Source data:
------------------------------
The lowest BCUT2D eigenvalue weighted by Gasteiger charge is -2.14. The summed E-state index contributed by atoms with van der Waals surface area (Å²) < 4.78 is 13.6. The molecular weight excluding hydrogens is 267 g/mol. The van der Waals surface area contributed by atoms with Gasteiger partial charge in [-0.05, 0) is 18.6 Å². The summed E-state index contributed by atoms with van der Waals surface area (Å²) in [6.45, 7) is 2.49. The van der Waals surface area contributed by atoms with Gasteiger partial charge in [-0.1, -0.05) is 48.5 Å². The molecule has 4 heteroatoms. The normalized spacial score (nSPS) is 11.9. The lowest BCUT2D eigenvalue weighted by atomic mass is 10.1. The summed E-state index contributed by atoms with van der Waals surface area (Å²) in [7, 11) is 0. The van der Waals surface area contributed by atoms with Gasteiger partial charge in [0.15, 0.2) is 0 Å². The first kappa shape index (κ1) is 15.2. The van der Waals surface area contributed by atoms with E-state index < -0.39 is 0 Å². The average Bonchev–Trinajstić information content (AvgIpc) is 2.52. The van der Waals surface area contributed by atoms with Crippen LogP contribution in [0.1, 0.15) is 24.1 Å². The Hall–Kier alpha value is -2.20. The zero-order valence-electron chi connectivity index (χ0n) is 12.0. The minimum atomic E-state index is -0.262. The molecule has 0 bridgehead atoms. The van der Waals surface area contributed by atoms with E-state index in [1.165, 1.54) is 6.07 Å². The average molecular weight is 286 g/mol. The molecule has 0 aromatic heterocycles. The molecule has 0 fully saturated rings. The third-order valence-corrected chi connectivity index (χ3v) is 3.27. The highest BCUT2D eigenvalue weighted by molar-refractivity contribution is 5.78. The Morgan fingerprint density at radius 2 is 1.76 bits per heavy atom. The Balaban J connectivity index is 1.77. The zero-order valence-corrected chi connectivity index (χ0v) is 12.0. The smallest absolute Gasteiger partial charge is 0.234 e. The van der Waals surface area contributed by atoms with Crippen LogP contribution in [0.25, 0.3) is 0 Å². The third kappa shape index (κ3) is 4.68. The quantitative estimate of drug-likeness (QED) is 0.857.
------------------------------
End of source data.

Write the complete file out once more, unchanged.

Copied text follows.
The lowest BCUT2D eigenvalue weighted by Gasteiger charge is -2.14. The summed E-state index contributed by atoms with van der Waals surface area (Å²) < 4.78 is 13.6. The molecular weight excluding hydrogens is 267 g/mol. The van der Waals surface area contributed by atoms with Gasteiger partial charge in [-0.05, 0) is 18.6 Å². The summed E-state index contributed by atoms with van der Waals surface area (Å²) in [6.45, 7) is 2.49. The van der Waals surface area contributed by atoms with Gasteiger partial charge in [-0.1, -0.05) is 48.5 Å². The molecule has 4 heteroatoms. The normalized spacial score (nSPS) is 11.9. The lowest BCUT2D eigenvalue weighted by atomic mass is 10.1. The summed E-state index contributed by atoms with van der Waals surface area (Å²) in [7, 11) is 0. The van der Waals surface area contributed by atoms with Gasteiger partial charge in [0.15, 0.2) is 0 Å². The first kappa shape index (κ1) is 15.2. The van der Waals surface area contributed by atoms with E-state index < -0.39 is 0 Å². The average Bonchev–Trinajstić information content (AvgIpc) is 2.52. The van der Waals surface area contributed by atoms with Crippen LogP contribution in [0.1, 0.15) is 24.1 Å². The Hall–Kier alpha value is -2.20. The zero-order valence-electron chi connectivity index (χ0n) is 12.0. The minimum atomic E-state index is -0.262. The molecule has 0 bridgehead atoms. The van der Waals surface area contributed by atoms with E-state index in [1.165, 1.54) is 6.07 Å². The average molecular weight is 286 g/mol. The molecule has 0 aromatic heterocycles. The molecule has 0 fully saturated rings. The third-order valence-corrected chi connectivity index (χ3v) is 3.27. The highest BCUT2D eigenvalue weighted by molar-refractivity contribution is 5.78. The Morgan fingerprint density at radius 2 is 1.76 bits per heavy atom. The Balaban J connectivity index is 1.77. The zero-order valence-corrected chi connectivity index (χ0v) is 12.0. The smallest absolute Gasteiger partial charge is 0.234 e. The van der Waals surface area contributed by atoms with Crippen LogP contribution in [0.25, 0.3) is 0 Å². The third kappa shape index (κ3) is 4.68. The quantitative estimate of drug-likeness (QED) is 0.857.